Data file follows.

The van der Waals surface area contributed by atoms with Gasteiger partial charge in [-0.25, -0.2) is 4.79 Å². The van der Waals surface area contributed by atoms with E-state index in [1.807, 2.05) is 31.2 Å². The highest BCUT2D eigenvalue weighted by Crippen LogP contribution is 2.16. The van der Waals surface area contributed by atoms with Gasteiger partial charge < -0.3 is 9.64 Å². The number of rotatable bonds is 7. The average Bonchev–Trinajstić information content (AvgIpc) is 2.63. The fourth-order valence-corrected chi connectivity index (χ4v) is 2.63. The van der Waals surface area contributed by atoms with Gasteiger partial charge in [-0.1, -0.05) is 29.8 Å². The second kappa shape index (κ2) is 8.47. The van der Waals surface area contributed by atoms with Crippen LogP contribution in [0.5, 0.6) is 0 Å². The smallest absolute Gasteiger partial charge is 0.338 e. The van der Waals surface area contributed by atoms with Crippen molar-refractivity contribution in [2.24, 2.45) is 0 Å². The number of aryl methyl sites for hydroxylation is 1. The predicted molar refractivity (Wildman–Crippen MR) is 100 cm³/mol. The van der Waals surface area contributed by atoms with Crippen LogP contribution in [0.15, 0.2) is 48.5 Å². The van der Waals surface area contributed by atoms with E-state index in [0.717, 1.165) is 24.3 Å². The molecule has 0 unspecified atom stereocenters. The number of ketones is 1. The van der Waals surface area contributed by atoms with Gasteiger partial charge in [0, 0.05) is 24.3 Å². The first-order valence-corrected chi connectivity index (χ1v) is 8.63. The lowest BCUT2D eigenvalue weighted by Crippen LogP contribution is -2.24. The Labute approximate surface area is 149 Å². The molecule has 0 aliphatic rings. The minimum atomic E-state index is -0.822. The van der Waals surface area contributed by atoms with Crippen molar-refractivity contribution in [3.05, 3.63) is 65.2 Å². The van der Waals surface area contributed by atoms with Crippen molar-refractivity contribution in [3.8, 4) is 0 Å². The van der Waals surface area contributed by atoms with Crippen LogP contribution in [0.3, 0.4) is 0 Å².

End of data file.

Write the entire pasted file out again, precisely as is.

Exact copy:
The van der Waals surface area contributed by atoms with Gasteiger partial charge in [-0.25, -0.2) is 4.79 Å². The van der Waals surface area contributed by atoms with E-state index in [1.807, 2.05) is 31.2 Å². The highest BCUT2D eigenvalue weighted by Crippen LogP contribution is 2.16. The van der Waals surface area contributed by atoms with Gasteiger partial charge < -0.3 is 9.64 Å². The number of rotatable bonds is 7. The average Bonchev–Trinajstić information content (AvgIpc) is 2.63. The fourth-order valence-corrected chi connectivity index (χ4v) is 2.63. The van der Waals surface area contributed by atoms with Gasteiger partial charge in [-0.1, -0.05) is 29.8 Å². The second kappa shape index (κ2) is 8.47. The van der Waals surface area contributed by atoms with Crippen LogP contribution in [0.5, 0.6) is 0 Å². The smallest absolute Gasteiger partial charge is 0.338 e. The van der Waals surface area contributed by atoms with Crippen molar-refractivity contribution in [2.24, 2.45) is 0 Å². The number of aryl methyl sites for hydroxylation is 1. The predicted molar refractivity (Wildman–Crippen MR) is 100 cm³/mol. The van der Waals surface area contributed by atoms with Crippen LogP contribution in [0.15, 0.2) is 48.5 Å². The van der Waals surface area contributed by atoms with E-state index in [0.717, 1.165) is 24.3 Å². The molecule has 0 unspecified atom stereocenters. The number of ketones is 1. The van der Waals surface area contributed by atoms with Gasteiger partial charge in [0, 0.05) is 24.3 Å². The first-order valence-corrected chi connectivity index (χ1v) is 8.63. The lowest BCUT2D eigenvalue weighted by Crippen LogP contribution is -2.24. The Labute approximate surface area is 149 Å². The molecule has 0 aliphatic rings. The minimum atomic E-state index is -0.822. The van der Waals surface area contributed by atoms with Crippen molar-refractivity contribution in [3.05, 3.63) is 65.2 Å². The van der Waals surface area contributed by atoms with Crippen molar-refractivity contribution in [3.8, 4) is 0 Å². The van der Waals surface area contributed by atoms with Crippen LogP contribution in [0.3, 0.4) is 0 Å².